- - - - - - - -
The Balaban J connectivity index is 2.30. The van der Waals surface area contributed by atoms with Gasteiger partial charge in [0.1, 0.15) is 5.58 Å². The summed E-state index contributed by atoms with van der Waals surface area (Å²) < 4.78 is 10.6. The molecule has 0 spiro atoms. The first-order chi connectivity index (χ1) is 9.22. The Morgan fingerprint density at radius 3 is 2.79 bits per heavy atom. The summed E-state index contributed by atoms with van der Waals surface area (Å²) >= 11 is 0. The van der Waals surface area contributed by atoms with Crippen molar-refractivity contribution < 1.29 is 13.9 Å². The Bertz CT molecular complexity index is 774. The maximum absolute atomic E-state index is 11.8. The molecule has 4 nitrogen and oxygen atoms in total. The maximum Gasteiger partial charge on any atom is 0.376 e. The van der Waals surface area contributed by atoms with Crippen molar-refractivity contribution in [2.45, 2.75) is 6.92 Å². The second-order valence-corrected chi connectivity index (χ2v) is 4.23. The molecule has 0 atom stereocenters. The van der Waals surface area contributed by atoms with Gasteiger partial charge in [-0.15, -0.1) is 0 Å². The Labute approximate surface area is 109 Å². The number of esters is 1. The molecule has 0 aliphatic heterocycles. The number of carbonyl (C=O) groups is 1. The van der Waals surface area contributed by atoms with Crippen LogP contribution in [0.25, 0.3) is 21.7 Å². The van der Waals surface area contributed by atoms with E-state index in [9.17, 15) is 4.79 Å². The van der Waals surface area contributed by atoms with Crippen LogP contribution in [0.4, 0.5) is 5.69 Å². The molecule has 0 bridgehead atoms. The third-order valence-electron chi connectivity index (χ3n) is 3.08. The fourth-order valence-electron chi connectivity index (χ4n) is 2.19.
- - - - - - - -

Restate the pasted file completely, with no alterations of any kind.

The Balaban J connectivity index is 2.30. The van der Waals surface area contributed by atoms with Gasteiger partial charge in [0.1, 0.15) is 5.58 Å². The summed E-state index contributed by atoms with van der Waals surface area (Å²) < 4.78 is 10.6. The molecule has 0 spiro atoms. The first-order chi connectivity index (χ1) is 9.22. The Morgan fingerprint density at radius 3 is 2.79 bits per heavy atom. The summed E-state index contributed by atoms with van der Waals surface area (Å²) >= 11 is 0. The van der Waals surface area contributed by atoms with Crippen molar-refractivity contribution < 1.29 is 13.9 Å². The Bertz CT molecular complexity index is 774. The maximum absolute atomic E-state index is 11.8. The molecule has 4 nitrogen and oxygen atoms in total. The maximum Gasteiger partial charge on any atom is 0.376 e. The van der Waals surface area contributed by atoms with Crippen molar-refractivity contribution in [2.45, 2.75) is 6.92 Å². The second-order valence-corrected chi connectivity index (χ2v) is 4.23. The molecule has 0 atom stereocenters. The van der Waals surface area contributed by atoms with Gasteiger partial charge in [-0.15, -0.1) is 0 Å². The Labute approximate surface area is 109 Å². The number of esters is 1. The molecule has 0 aliphatic heterocycles. The number of carbonyl (C=O) groups is 1. The van der Waals surface area contributed by atoms with Crippen LogP contribution in [0.25, 0.3) is 21.7 Å². The van der Waals surface area contributed by atoms with E-state index in [9.17, 15) is 4.79 Å². The van der Waals surface area contributed by atoms with Crippen LogP contribution in [0.4, 0.5) is 5.69 Å². The molecule has 0 bridgehead atoms. The third-order valence-electron chi connectivity index (χ3n) is 3.08. The fourth-order valence-electron chi connectivity index (χ4n) is 2.19.